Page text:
- New on-ramping options: Today, onboarding into cryptocurrencies requires access to fiat onramps or OTC desks that have the proper licenses to operate as a transaction facilitator. In the Libra world, initial onboarding into the cryptocurrency and digital currency world may be made possible without ever touching fiat. For instance, eBay or other marketplaces (e.g. Mercado Libre) participating in the initial consortium could help in spreading Libra into the wallets of millions of individuals by allowing individuals to sell or offer their resources and items directly for cryptocurrency. Mirroring BitTorrent’s token ecosystem allowing individuals with internet connectivity to provide resources to earn crypto, initial custodian and internet partners may act as “atomic swaps” between physical, real resources and digital value. The network effects of allowing participating parties to achieve an even better value proposition, with more usage outlets and accepted platforms that connect users and consumers to producers.
- Additional arbitrage opportunities: With Libra being traded against major cryptocurrencies such as Bitcoin, this creates arbitrage opportunities that may only be closed by trading the quote pair (in this case, Bitcoin) against each of the components in the Libra reserve basket. This multi-leg arbitrage strategy could lead to increased trading volumes and liquidity for cryptocurrencies worldwide. This may also attract new institutional parties into the trading of cryptocurrencies, provided that they have trading access to the fiat currencies featured in the Libra reserve.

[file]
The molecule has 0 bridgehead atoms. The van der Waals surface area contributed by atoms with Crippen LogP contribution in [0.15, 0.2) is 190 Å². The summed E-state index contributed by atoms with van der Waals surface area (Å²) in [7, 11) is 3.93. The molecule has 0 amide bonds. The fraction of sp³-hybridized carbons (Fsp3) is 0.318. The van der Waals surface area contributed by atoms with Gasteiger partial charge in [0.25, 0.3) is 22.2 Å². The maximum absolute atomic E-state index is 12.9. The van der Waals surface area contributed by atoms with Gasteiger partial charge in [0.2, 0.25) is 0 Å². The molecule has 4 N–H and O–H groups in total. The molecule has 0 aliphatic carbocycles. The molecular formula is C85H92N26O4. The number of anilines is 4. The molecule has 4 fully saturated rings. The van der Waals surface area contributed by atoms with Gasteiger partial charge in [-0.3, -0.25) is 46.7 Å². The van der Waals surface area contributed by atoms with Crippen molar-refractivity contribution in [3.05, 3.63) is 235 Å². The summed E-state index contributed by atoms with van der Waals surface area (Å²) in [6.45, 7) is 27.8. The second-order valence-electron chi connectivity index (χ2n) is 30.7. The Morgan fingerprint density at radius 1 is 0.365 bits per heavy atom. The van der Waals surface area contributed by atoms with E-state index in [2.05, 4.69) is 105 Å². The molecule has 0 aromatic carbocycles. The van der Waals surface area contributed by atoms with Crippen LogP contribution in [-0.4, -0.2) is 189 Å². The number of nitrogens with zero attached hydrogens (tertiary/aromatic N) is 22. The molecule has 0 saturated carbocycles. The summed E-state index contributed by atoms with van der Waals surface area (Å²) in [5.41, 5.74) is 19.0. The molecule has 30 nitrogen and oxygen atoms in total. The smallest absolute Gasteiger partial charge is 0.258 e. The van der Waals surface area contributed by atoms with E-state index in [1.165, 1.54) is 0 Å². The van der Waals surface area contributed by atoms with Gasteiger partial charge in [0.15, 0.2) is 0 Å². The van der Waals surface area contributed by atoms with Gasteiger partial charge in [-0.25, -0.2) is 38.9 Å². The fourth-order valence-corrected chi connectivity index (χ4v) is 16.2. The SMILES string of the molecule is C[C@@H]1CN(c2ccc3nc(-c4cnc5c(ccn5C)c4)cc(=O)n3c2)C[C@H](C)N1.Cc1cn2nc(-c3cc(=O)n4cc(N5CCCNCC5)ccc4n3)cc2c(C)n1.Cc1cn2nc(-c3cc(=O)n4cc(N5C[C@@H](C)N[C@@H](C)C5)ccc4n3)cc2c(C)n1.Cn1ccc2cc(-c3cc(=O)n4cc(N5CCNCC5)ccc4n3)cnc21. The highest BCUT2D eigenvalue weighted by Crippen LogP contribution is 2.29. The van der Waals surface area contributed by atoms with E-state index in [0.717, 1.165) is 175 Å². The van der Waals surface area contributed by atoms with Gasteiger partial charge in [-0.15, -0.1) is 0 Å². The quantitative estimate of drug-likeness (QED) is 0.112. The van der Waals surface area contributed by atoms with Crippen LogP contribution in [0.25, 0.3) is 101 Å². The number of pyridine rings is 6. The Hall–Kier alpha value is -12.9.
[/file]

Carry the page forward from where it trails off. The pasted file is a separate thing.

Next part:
- Increased competition for stablecoin issuers: with its access to local custodian partners across many jurisdictions to allow for on/off ramping functionality globally, Libra may outpace some stablecoin issuers that are limited to singular issuances against individually-pegged currencies. Existing stablecoin issuers will be forced to maintain similar levels of transparency and ease-of-on-ramping in order to provide a comparable option to crypto users.
- Mass digital adoption: finally, with a potential for many pairs on exchanges against both fiats, cryptos, and other marketplace assets, the Libra token itself could be uniquely positioned to gain mass digital adoption. In doing so, it paves the way for more end users by driving broader familiarity with blockchain technology, flattening the learning curve for everyday participants in the crypto ecosystem.
Long-term impacts of Libra vary greatly from both an economic and financial perspective; a few potential macroeconomic implications include the following: